A number of brands today also offer specialised infant foods using natural ingredients. Try Pristine Organics, a conscious foods startup whose 1st Bite range is exclusively for babies. Also switch your regular meals with organic ingredients and grocery staples.
Keep your house toxic-free
Corrugated paper furniture by Jayna Packaging. Source: Youtube
From air fresheners to wall paints, harmful toxins have a sneaky way of entering our homes and lives. Use natural fragrances in the house and, if space permits, a separate room for your baby. Make sure that the walls are topped with non-toxic paints. Opt for natural cleaning detergents and keep chemicals at a comfortable distance from little ones.
Furniture also comes coated in paint and toxins. Opt for natural wood or better yet, choose recycled furniture. Mumbai-based Jayna Packaging creates sturdy furniture from corrugated paper in playful hues and shapes.
Borrow before you buy (or buy seconds)
Image source: Pixabay
You may have heard from parents and grandparents talk about how baby clothes and supplies often passed between relatives and even families. People simply gave away belongings — furnishing, toys, cradles — to the next couple expecting a baby.
While a brand new baby’s corner is appealing, it’s certainly more economical and eco-friendly to reuse things outgrown by older children. Borrow or buy second-hand furniture, give old bedclothes a thorough cleaningand put them to use. Pass them forward when your baby outgrows their use.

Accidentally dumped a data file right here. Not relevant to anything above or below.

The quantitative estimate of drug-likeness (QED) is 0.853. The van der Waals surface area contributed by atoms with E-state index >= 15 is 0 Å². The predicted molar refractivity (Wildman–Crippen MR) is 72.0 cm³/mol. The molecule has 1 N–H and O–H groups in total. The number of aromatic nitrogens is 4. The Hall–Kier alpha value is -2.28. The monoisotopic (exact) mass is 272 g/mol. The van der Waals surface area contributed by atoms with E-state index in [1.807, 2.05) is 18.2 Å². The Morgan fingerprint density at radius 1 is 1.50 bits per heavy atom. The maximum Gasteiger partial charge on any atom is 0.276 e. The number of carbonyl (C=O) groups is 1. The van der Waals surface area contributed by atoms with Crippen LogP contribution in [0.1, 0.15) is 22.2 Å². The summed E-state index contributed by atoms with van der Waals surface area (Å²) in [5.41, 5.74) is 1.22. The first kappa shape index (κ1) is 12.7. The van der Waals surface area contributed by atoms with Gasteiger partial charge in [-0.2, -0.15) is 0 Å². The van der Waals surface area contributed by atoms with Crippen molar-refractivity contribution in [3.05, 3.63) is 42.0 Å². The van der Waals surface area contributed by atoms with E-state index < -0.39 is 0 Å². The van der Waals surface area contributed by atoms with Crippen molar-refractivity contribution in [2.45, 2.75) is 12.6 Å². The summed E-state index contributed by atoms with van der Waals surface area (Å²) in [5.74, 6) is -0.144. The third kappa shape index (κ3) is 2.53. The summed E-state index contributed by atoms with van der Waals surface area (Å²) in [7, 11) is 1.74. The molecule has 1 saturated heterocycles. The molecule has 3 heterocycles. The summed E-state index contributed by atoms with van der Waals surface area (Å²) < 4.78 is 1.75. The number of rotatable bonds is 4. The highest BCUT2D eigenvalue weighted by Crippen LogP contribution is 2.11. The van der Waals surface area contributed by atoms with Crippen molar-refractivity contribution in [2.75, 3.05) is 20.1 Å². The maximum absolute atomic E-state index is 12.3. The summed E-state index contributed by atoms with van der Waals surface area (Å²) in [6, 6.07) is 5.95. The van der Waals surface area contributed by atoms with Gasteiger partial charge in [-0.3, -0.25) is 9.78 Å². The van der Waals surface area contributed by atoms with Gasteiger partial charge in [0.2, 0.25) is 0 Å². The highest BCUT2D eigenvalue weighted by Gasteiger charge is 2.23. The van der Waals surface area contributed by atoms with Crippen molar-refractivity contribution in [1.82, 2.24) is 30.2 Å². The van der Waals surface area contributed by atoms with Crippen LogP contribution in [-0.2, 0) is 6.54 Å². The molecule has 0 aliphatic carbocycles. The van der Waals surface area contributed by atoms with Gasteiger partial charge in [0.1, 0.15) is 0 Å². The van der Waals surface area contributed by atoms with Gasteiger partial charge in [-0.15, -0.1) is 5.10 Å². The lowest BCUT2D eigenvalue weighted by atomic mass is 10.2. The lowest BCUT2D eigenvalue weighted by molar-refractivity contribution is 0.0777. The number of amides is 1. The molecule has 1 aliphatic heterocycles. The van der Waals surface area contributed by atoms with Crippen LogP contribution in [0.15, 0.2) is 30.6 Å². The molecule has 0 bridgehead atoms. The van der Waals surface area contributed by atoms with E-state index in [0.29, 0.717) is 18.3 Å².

What’s in a toy?
Wooden toys by Shumee. Source: Facebook
The answer is, more harmful toxins than you might imagine. As babies tend to put toys in their mouths, they end up ingesting germs and manufacturing waste from mass-produced playthings, which leads to diseases and infections. Not to mention that these toys are usually made from forms of plastics.
Ditch plastic toys for eco-friendly games and introduce your tiny tots to the joys of traditional Indian games. Channapatna, a town in Karnataka is famed for its lacquered wooden toys and we have our own dolls (from all parts of India), rattles and even board games. Brands like Shumee and Desi Toys make such traditional toys accessible via online stores.
Meeta Sharma Gupta, founder of Shumee Toys, says, “We focus on creative and explorative activities to help children discover the natural joys of playing. We primarily work with wood which is eco-friendly and also introduced children to sustainability at an early age.”
You might also like: 7 Easy Ways You Can Replace Plastic in Your Daily Life With Eco-Friendly Options
Practice what you preach, resort to recycling and maintain an eco-friendly household. Not only will your babies be raised in a more sustainable way, they will inculcate the same values as well.
Check out Bumpadum on the brand’s official website or get in touch with Anuradha here. For more on Shumee Toys, head to their website or contact Meeta here.
To get in touch with Jayna Packaging email email@example.com. Buy Pristine Organics products online and Mi Dulce An’ya via their website.